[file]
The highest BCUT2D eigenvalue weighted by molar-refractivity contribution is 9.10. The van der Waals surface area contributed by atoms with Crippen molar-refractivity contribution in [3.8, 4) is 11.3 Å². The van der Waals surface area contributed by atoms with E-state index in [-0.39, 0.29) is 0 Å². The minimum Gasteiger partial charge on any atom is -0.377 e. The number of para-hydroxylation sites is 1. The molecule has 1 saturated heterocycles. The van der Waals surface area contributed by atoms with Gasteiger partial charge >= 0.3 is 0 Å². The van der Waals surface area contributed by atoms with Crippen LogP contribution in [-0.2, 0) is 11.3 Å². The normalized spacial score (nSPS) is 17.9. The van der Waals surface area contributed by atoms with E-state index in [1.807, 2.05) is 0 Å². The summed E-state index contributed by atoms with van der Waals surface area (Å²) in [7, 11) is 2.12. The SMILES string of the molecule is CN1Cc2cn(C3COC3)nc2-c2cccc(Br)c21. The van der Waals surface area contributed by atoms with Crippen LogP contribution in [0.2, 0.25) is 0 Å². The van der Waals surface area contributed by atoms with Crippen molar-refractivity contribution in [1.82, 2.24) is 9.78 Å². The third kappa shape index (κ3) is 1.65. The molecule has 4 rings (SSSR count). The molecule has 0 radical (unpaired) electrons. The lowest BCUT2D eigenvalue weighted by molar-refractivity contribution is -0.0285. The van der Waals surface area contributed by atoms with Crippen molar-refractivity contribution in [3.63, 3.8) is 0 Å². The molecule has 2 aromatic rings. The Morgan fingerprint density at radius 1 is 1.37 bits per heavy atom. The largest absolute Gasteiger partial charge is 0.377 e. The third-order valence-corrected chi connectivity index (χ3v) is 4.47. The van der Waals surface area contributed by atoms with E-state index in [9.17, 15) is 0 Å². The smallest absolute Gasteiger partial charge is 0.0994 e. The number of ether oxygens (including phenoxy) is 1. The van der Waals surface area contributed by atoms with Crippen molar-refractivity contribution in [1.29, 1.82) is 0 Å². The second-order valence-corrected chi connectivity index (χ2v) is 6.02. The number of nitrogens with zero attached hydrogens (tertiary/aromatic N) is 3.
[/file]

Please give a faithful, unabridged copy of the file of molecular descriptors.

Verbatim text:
The highest BCUT2D eigenvalue weighted by molar-refractivity contribution is 9.10. The van der Waals surface area contributed by atoms with Crippen molar-refractivity contribution in [3.8, 4) is 11.3 Å². The van der Waals surface area contributed by atoms with E-state index in [-0.39, 0.29) is 0 Å². The minimum Gasteiger partial charge on any atom is -0.377 e. The number of para-hydroxylation sites is 1. The molecule has 1 saturated heterocycles. The van der Waals surface area contributed by atoms with Gasteiger partial charge >= 0.3 is 0 Å². The van der Waals surface area contributed by atoms with Crippen LogP contribution in [-0.2, 0) is 11.3 Å². The normalized spacial score (nSPS) is 17.9. The van der Waals surface area contributed by atoms with E-state index in [1.807, 2.05) is 0 Å². The summed E-state index contributed by atoms with van der Waals surface area (Å²) in [7, 11) is 2.12. The SMILES string of the molecule is CN1Cc2cn(C3COC3)nc2-c2cccc(Br)c21. The van der Waals surface area contributed by atoms with Crippen LogP contribution in [0.2, 0.25) is 0 Å². The van der Waals surface area contributed by atoms with Crippen molar-refractivity contribution in [1.82, 2.24) is 9.78 Å². The third kappa shape index (κ3) is 1.65. The molecule has 4 rings (SSSR count). The molecule has 0 radical (unpaired) electrons. The lowest BCUT2D eigenvalue weighted by molar-refractivity contribution is -0.0285. The van der Waals surface area contributed by atoms with Crippen molar-refractivity contribution in [3.63, 3.8) is 0 Å². The molecule has 2 aromatic rings. The Morgan fingerprint density at radius 1 is 1.37 bits per heavy atom. The largest absolute Gasteiger partial charge is 0.377 e. The third-order valence-corrected chi connectivity index (χ3v) is 4.47. The van der Waals surface area contributed by atoms with E-state index in [9.17, 15) is 0 Å². The smallest absolute Gasteiger partial charge is 0.0994 e. The number of ether oxygens (including phenoxy) is 1. The van der Waals surface area contributed by atoms with Crippen molar-refractivity contribution in [1.29, 1.82) is 0 Å². The second-order valence-corrected chi connectivity index (χ2v) is 6.02. The number of nitrogens with zero attached hydrogens (tertiary/aromatic N) is 3.